, 2007: One of things I enjoy most about working for The
Rodale Institute is the opportunity I get to interact with people.
Not just any people, but the finest people you can imagine.
On a daily basis, I’m involved with the rest of the Institute
staff. There are many folks here you never get a chance to meet
or hear from: research staff, farm operations folks, administrators,
office support—people with all sorts of talents and skills,
all working to move the concepts of regenerative agriculture forward.
I also get to visit with farmers. And not just any farmers—farmers
like you who share a common interest in the way we farm and a curiosity
about how to farm more sustainably. Some farmers I get to meet on
their own farms, and others visit us here at the Institute. Some
I meet far from home.
I was in Texas recently and visited three farms around Dallas.
Again, I had the opportunity to meet some of the nicest folks in
the world. That’s seems to be true no matter where I get to
travel. Organic farmers who keep on learning, farmers looking at
new ways to be sustainable and farmers seeking out the path that
matches there unique situations are a joy to meet.
I also have the opportunity to meet—and often work with—the
best ag scientists in the world. There’s a tremendous number
of really talented people pooling resources to work on the issues
that confront us on a daily basis on our respective farms. From
plant nutritionists to soil scientists, and from crop geneticists
to manure management experts, all put their efforts into helping
make your farm and mine more sustainable biological and business
And I get to meet lots of folks like you—readers of New Farm.
Some I encounter when I attend events around the country. Others
I “meet” only through the questions you ask via the
website in “Ask Jeff” in that yellow box at left. You
can see the
recent questions here.
And this is where things really get interesting.
I get questions on every subject you can imagine—and then
some. That isn’t to say I don’t enjoy each and every
one of them, because I do. Some are just way out of my league.
For example, I received an email regarding a small backyard chicken
flock that was apparently disturbing the neighbors. Roosters like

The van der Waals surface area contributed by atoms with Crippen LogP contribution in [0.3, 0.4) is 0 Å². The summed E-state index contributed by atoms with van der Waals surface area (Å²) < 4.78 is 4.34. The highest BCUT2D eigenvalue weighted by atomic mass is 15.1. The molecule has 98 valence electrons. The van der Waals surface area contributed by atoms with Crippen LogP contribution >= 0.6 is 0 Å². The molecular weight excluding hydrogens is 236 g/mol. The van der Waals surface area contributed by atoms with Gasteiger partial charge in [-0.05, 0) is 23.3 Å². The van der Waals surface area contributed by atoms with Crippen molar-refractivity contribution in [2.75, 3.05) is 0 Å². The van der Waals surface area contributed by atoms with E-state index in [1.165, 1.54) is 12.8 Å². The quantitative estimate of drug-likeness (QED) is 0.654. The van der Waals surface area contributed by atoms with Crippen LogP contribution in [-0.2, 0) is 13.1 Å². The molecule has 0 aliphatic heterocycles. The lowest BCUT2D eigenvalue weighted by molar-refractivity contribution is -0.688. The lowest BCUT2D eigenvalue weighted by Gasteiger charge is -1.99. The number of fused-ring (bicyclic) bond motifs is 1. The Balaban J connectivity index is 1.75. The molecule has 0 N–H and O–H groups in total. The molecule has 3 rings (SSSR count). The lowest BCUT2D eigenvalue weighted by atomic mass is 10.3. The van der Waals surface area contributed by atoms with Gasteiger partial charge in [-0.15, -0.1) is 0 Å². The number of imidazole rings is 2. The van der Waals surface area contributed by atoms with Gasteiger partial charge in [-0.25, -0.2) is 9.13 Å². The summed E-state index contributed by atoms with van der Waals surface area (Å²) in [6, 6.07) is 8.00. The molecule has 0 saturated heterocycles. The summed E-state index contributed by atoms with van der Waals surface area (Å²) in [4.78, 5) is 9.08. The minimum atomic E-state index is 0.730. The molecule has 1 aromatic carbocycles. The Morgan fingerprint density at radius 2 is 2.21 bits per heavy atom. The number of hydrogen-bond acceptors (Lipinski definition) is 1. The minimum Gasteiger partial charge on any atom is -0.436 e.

to crow in the morning—not once or twice but all morning long.
Well, the reader reported this bothered the neighbors, who didn’t
think it was time to get up at 4 a.m. But the person who owned the
roosters couldn’t bear to part with them, so they wanted to
know if there was any way to surgically remove the voice box of
a rooster—like I said, way out of my league.
Then there was the question asking for an organic method of removing
grass stains from a dress. I hate to admit it, but I don’t
even do my own laundry, let alone give advice on how others might
do theirs. And I don’t do dresses, especially.
However, most of the questions I get are right on target: questions
about the essentials and adaptations of cover cropping, composting
and practical crop rotations. Or questions regarding soil organic
matter, tillage and haymaking. I enjoy answering them all. In explaining
these soil health practices, I have new opportunities to create
a bridge to better biological farming for someone who’s exploring
their next step.
The Internet has opened up a whole new way to meet people. Sure,
I’d still rather be standing in your field or here in my own
back yard. But through the e-pages of New Farm and through your
questions, I get to expand the list of the great people I know far
beyond what was possible only a few years ago.
I hope you’ll all continue
to send me your questions, tell me your stories and come to
visit me in person here at the Institute. I—and the rest of
the staff—look forward to meeting you in person.
And now I have a question for you: As I take time out to write
this column, I’m always wondering what you’d like to
hear more about. What topics would you like to see me cover in this
I’m really looking forward to hearing from you on this.
From One Farm to Another